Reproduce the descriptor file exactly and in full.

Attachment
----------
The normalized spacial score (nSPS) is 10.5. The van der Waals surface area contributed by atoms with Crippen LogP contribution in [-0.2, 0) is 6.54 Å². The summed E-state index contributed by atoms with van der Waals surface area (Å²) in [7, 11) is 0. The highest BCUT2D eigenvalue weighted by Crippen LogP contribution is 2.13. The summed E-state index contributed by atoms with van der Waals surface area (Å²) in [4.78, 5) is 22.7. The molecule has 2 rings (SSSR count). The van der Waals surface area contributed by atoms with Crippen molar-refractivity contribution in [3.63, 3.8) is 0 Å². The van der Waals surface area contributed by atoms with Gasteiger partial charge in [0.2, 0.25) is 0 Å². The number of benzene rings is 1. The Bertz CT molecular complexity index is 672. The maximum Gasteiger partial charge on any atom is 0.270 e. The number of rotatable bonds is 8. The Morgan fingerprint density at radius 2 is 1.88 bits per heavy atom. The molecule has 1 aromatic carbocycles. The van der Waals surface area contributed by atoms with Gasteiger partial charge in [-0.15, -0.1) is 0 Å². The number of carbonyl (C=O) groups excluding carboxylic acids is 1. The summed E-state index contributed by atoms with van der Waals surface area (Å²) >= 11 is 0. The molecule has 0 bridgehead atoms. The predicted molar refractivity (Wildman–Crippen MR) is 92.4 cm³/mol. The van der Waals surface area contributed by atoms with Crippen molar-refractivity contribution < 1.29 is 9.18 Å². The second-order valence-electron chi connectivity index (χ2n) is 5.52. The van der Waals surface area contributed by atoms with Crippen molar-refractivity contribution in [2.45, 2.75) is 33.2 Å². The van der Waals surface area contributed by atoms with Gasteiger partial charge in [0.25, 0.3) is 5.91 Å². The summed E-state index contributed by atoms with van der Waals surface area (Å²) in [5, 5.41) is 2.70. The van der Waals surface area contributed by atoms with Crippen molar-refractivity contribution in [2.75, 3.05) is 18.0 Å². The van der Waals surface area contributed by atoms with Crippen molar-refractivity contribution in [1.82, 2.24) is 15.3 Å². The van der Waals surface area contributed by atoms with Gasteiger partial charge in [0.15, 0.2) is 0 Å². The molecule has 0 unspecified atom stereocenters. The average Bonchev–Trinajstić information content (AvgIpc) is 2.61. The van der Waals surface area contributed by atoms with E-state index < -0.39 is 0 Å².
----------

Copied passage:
The normalized spacial score (nSPS) is 10.5. The van der Waals surface area contributed by atoms with Crippen LogP contribution in [-0.2, 0) is 6.54 Å². The summed E-state index contributed by atoms with van der Waals surface area (Å²) in [7, 11) is 0. The highest BCUT2D eigenvalue weighted by Crippen LogP contribution is 2.13. The summed E-state index contributed by atoms with van der Waals surface area (Å²) in [4.78, 5) is 22.7. The molecule has 2 rings (SSSR count). The van der Waals surface area contributed by atoms with Crippen molar-refractivity contribution in [3.63, 3.8) is 0 Å². The van der Waals surface area contributed by atoms with Gasteiger partial charge in [0.2, 0.25) is 0 Å². The number of benzene rings is 1. The Bertz CT molecular complexity index is 672. The maximum Gasteiger partial charge on any atom is 0.270 e. The number of rotatable bonds is 8. The Morgan fingerprint density at radius 2 is 1.88 bits per heavy atom. The molecule has 1 aromatic carbocycles. The van der Waals surface area contributed by atoms with Gasteiger partial charge in [-0.15, -0.1) is 0 Å². The number of carbonyl (C=O) groups excluding carboxylic acids is 1. The summed E-state index contributed by atoms with van der Waals surface area (Å²) >= 11 is 0. The molecule has 0 bridgehead atoms. The predicted molar refractivity (Wildman–Crippen MR) is 92.4 cm³/mol. The van der Waals surface area contributed by atoms with Crippen molar-refractivity contribution < 1.29 is 9.18 Å². The second-order valence-electron chi connectivity index (χ2n) is 5.52. The van der Waals surface area contributed by atoms with Crippen molar-refractivity contribution in [2.45, 2.75) is 33.2 Å². The van der Waals surface area contributed by atoms with Gasteiger partial charge in [0.25, 0.3) is 5.91 Å². The summed E-state index contributed by atoms with van der Waals surface area (Å²) in [5, 5.41) is 2.70. The van der Waals surface area contributed by atoms with Crippen molar-refractivity contribution in [2.75, 3.05) is 18.0 Å². The van der Waals surface area contributed by atoms with Crippen molar-refractivity contribution in [1.82, 2.24) is 15.3 Å². The van der Waals surface area contributed by atoms with Gasteiger partial charge in [0.15, 0.2) is 0 Å². The molecule has 0 unspecified atom stereocenters. The average Bonchev–Trinajstić information content (AvgIpc) is 2.61. The van der Waals surface area contributed by atoms with E-state index < -0.39 is 0 Å².